MARINE CORPS BASE CAMP LEJEUNE, N.C. -- Marine tankers with Company B, 2nd Tank Battalion, conducted offensive and defensive training at Marine Corps Base Camp Lejeune, North Carolina, Aug. 25-27.
The training familiarized each platoon with standard tank formations and allowed them to hone the basic Marine skills of ‘shoot, move, communicate’.
“Over the past few days we’ve been conducting platoon-level operations to get the Marines prepared with skills sets they need to conduct traditional and non-traditional tank operations,” said Capt. Kevin Newport, the Co. B commander. “Basic skills are always important; if you are good at the basics they serve as building blocks for everything else.”
Patrolling and standard tank formations encompass most of the basic skills the company practiced during the exercise.
Each of the three platoons, consisting of about four tanks and 16 Marines each, split-up and rolled though designated training areas around the base looking for simulated enemy targets. Once one of the platoons found their targets (usually another platoon from the company in a defensive position) they moved into an offensive formation and engaged with notional rounds. The platoons then consolidated and debriefed after each attack.
“We’re focusing back to our bread-and-butter doctrinal warfare, which is very essential to survival in combat. Tank-on-tank fighting is what we are designed for,” said Staff Sgt. Eric Hill, a tank commander with the company. “For [new Marines] to get the opportunity to build those skill sets is very monumental.”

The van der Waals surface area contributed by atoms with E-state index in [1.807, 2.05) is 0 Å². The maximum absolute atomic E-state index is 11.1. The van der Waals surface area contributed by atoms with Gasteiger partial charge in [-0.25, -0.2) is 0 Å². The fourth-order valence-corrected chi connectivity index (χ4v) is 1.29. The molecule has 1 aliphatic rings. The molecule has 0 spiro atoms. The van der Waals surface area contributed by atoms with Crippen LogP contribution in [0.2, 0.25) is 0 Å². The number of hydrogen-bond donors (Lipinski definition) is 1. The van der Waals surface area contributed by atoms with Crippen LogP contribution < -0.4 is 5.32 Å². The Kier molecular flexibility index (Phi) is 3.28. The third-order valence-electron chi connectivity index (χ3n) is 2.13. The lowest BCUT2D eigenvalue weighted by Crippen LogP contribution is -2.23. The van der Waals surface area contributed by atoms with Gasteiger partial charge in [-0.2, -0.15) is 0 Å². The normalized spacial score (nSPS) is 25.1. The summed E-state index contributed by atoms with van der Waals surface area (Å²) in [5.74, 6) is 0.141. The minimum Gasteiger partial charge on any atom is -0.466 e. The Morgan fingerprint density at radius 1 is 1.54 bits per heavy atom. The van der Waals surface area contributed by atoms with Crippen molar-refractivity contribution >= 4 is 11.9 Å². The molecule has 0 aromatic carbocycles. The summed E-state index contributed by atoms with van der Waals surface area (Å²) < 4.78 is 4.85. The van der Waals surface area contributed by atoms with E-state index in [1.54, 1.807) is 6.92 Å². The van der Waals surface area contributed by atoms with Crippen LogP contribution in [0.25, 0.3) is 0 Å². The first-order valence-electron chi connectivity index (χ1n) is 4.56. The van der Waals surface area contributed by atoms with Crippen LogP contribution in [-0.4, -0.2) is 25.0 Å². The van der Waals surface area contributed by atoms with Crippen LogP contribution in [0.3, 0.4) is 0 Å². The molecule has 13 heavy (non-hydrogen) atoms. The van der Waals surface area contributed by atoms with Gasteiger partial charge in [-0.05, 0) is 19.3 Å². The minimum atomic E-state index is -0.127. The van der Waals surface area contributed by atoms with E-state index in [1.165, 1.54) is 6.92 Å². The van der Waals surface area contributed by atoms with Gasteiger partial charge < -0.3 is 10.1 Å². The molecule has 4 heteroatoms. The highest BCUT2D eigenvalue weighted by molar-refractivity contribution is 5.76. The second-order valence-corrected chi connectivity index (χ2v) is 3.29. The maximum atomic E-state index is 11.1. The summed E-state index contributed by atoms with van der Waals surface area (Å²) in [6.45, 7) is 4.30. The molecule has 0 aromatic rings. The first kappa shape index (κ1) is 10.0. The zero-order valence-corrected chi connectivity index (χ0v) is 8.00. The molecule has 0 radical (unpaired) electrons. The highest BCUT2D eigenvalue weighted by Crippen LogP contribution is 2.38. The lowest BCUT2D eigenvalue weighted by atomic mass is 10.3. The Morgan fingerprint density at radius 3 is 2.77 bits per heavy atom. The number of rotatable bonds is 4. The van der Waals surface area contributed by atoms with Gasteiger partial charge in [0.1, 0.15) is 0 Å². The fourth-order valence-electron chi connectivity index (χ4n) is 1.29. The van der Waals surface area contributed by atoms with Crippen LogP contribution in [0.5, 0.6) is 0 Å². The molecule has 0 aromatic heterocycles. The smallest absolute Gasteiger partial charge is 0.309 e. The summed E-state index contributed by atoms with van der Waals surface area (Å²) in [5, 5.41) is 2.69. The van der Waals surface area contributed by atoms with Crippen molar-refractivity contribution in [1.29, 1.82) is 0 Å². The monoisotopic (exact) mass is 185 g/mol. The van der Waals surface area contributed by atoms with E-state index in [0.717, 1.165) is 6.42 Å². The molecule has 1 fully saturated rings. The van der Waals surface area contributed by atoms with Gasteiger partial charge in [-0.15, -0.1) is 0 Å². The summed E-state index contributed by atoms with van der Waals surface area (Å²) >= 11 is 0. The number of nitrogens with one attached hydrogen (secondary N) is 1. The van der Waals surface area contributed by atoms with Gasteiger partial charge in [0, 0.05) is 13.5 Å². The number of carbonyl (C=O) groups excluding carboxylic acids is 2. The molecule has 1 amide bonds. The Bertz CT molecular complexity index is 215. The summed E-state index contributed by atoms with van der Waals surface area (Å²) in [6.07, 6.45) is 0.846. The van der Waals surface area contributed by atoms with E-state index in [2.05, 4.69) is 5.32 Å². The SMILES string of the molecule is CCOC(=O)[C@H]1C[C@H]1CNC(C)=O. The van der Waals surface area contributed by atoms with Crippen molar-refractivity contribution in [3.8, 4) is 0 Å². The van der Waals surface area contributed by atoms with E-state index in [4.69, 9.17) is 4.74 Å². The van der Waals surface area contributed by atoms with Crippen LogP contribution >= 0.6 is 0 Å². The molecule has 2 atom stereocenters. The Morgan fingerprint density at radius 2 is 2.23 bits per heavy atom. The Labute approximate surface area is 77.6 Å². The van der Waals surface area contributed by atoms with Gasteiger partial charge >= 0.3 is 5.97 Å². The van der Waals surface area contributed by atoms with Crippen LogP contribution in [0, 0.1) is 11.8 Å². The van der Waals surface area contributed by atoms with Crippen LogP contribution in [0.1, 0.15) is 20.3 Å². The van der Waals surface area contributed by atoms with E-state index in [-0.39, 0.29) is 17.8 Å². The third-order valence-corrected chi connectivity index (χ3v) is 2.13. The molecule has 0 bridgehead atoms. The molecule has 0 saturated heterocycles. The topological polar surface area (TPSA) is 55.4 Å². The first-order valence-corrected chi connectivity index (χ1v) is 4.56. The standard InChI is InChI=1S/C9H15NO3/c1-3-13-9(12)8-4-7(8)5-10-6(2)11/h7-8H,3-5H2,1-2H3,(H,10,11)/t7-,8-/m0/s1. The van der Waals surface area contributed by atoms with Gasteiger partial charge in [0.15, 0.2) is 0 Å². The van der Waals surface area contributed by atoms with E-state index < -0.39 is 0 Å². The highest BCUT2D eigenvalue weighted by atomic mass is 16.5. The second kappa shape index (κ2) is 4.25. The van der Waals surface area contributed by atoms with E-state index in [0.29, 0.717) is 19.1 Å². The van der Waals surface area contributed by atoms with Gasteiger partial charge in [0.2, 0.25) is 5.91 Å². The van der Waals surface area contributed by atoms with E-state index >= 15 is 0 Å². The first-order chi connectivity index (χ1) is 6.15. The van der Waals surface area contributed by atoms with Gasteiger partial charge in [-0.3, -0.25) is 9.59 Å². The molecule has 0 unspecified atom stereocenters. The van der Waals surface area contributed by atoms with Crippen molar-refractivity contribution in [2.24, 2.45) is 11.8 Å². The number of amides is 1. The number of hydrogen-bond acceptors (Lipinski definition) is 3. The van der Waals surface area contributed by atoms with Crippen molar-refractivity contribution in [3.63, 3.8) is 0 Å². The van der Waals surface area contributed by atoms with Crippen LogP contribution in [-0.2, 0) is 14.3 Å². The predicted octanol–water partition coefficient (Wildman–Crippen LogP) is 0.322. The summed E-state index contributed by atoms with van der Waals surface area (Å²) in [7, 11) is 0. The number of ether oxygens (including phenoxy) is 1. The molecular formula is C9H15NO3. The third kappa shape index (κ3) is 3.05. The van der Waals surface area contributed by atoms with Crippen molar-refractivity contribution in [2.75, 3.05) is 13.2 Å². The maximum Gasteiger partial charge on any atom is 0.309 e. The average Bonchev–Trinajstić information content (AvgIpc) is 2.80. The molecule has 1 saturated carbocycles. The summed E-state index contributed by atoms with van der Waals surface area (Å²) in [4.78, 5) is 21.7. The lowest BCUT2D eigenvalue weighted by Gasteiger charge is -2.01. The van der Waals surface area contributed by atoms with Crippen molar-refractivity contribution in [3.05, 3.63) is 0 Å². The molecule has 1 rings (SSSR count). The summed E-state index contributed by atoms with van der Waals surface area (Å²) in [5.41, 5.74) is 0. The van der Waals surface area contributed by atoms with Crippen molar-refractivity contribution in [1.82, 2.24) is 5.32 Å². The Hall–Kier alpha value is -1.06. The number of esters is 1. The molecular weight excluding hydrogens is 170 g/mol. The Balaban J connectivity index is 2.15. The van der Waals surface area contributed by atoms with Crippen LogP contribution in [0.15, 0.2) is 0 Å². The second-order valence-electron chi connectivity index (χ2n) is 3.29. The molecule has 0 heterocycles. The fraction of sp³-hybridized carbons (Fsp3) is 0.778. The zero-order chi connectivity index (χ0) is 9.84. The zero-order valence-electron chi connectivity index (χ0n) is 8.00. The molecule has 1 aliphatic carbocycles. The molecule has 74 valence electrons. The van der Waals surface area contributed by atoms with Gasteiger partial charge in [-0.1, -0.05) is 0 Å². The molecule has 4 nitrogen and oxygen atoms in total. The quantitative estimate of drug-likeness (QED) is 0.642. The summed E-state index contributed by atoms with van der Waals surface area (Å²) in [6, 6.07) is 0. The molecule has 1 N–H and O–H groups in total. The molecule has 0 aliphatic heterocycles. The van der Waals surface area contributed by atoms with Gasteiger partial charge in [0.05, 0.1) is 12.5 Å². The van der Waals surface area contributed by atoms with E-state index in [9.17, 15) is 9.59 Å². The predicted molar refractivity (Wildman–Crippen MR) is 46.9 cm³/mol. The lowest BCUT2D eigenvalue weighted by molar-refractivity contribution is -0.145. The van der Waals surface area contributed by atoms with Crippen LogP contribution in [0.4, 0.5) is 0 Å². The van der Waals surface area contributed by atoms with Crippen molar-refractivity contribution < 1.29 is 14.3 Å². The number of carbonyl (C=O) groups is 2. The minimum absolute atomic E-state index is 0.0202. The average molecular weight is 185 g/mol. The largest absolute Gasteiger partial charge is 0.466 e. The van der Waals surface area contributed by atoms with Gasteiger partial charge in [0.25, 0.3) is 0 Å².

The company is working on standard skill sets and working up to more expeditionary ones in order to support the needs of 2nd Marine Division and the Marine Corps, according Newport.
“It’s important for 2nd Tanks to brush up on these skill sets to better supply 2nd Marine Division with tank crewmen that are tactically and technically proficient, who can go forth in combat and accomplish the mission,” said Hill.
Marine Corps tank crewmen used the M1A1 Abrams main battle tank. The tank has a 120 mm M256 smoothbore gun and three additional crew-served weapons, capable of reaching speeds of about 40 mph and surrounded by thick armor plating.
“At the end of the day, our job is to support the infantry is whatever mission they are sent to accomplish,” Newport said. “If grunts are getting shot at, tanks need to be there to absorb that blow.”